In 1980, Nadel and Wilner extended Richard Hirsh's notion that the hippocampus creates environmental representations, called “contexts,” suggesting that the fundamental structure of context was the spatial representation proposed by O'Keefe and Nadel's landmark book, The Hippocampus as a Cognitive Map (1978). This book, in turn, derives from the discovery that individual hippocampal neurons act as place cells, with the complete set of place cells tiling an enclosure, forming a type of spatial map. It was found that unique environments had unique place cell representations. That is, if one takes the hippocampal map of a specific environment, this representation scrambles, or “remaps” when the animal is placed in a different environment. Several authors have speculated that “maps” and “remapping” form the physiological substrates for context and context shifting. One difficulty with this definition is that it is exclusively spatial; it can only be inferred when an animal locomotes in an enclosure. There are five aims for this article. The first is to give an historical overview of context as a variable that controls behavior. The second aim is to give an historical overview of concepts of place cell maps and remapping. The third aim is to propose an updated definition of a place cell map, based on temporal rather than spatial overlaps, which adds flexibility. The fourth aim is to address the issue of whether the biological phenomenon of hippocampal remapping, is, in fact, the substrate for shifts in the psychological phenomenon of context. The final aim is speculation of how contextual representations may contribute to effective behavior.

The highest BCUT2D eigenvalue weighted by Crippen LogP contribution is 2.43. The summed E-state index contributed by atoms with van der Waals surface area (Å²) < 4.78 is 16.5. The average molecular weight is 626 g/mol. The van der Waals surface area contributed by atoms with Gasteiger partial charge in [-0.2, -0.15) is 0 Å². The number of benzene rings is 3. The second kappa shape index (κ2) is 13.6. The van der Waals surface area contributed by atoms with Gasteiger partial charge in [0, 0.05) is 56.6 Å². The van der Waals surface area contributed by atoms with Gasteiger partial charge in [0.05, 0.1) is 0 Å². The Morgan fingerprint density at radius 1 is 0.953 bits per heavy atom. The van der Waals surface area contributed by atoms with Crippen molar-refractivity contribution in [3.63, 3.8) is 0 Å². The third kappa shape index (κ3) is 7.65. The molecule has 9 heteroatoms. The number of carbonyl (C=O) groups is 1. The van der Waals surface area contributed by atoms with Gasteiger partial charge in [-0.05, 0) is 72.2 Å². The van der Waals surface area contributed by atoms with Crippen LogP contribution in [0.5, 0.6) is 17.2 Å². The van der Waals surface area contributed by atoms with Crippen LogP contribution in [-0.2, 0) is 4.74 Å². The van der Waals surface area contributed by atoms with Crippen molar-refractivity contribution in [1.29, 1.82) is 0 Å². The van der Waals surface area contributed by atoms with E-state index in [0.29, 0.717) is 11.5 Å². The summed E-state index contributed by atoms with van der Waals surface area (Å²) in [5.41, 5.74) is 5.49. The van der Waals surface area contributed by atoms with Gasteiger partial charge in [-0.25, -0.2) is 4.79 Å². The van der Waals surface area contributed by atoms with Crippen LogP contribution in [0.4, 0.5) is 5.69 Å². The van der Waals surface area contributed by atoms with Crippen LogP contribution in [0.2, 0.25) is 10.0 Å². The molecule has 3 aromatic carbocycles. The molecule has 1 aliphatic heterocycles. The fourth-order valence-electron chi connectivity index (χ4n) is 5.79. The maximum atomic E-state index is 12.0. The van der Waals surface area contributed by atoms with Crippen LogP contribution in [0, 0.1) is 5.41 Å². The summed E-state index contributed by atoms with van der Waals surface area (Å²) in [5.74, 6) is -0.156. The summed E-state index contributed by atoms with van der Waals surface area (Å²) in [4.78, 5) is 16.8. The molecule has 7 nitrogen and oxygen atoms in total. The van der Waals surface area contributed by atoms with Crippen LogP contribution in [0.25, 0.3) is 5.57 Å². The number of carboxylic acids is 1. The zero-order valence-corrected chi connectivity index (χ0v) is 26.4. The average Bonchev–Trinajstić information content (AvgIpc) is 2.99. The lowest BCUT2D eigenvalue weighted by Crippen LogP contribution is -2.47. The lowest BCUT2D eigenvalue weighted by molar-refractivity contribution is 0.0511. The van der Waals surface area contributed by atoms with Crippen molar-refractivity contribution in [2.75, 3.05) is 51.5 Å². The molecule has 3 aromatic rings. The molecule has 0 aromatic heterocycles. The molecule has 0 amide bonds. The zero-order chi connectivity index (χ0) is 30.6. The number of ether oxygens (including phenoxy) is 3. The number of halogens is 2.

|Original language||English (US)|
|Number of pages||14|
|State||Published - Aug 1 2020|
- hippocampal map
ASJC Scopus subject areas
- Cognitive Neuroscience